Jeff Bezos on how to build organizations for innovation

Here are Bezos thoughts on n how to build organizations for innovation:

A willingness to fail and to be misunderstood “then what you can do is you can ramp up your rate of experimentation”. “So successful inventions [are] inventions that customers care about. It’s actually relatively easy to invent things that customers don’t care about, but successful invention, if you want to do a lot of that, you basically have to increase your rate of experimentation.

“And that you can think of as a process: how do you go about organising your systems, your people, all of your assets, your own daily life and how you spend time, how do you organise those things to increase your rate of experimentation because not all of your experiments are going to work.”

Bezos advice for aspiring entrepreneurs is “never chase the hot thing”. “That’s like trying to catch the wave, and you’ll never catch it. You need to position yourself and wait for the wave.”

From CIO Magazine

10 Management insights courtesy of Carol Tice

Carol Tice summarized the 10 lessons in recent management books.

1. Instead of hiring people with fancy resumes, hire people who fit your culture and are teachable.
2. Build a strong brand and don’t change it.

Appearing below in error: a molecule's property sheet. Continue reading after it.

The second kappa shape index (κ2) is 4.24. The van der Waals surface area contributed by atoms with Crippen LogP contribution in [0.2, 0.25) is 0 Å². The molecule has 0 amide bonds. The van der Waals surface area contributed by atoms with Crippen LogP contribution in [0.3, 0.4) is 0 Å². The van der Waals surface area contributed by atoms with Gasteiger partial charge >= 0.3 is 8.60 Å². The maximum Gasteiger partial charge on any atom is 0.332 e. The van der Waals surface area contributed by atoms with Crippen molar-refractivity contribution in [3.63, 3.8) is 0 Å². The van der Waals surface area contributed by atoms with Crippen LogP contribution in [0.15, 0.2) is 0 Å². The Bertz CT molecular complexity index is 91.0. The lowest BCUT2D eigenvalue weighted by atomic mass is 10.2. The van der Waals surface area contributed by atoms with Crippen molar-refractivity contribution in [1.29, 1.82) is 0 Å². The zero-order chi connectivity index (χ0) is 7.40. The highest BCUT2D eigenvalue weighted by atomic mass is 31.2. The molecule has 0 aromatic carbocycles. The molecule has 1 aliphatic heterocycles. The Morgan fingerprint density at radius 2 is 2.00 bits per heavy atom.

3. Focus all your products on the consumer by studying and listening to customers and innovating accordingly.
4. Appoint a DRI, or Directly Responsible Individual, for every task.
5. Create a confrontational workplace culture where workers feel free to challenge others’ opinions.
6. Have a system of secrecy that builds excitement and a sense of ownership—from launching projects in an outbuilding that flies a pirate flag to erecting walls around off-limits “lockdown rooms.”
7. Create a recognition culture. Novak was once horrified to find a 30-year company executive who only heard how great people thought his contributions were a few weeks before his retirement. Now, Yum! managers all over the world give out unique recognition awards, from miniature Taj Mahal statues to rubber chickens.
8. To lead people and achieve big goals, ask three questions: What’s the single biggest thing you can imagine that will grow your business or change your life? Who do you need to affect, influence or take with you to be successful? What prescriptions, habits or beliefs of this target audience do you need to build, change or reinforce to reach your goal?
9. When you build strong relationships with your management team before you launch, it makes it easier to execute on your vision.
10. Execution is more important than the idea.

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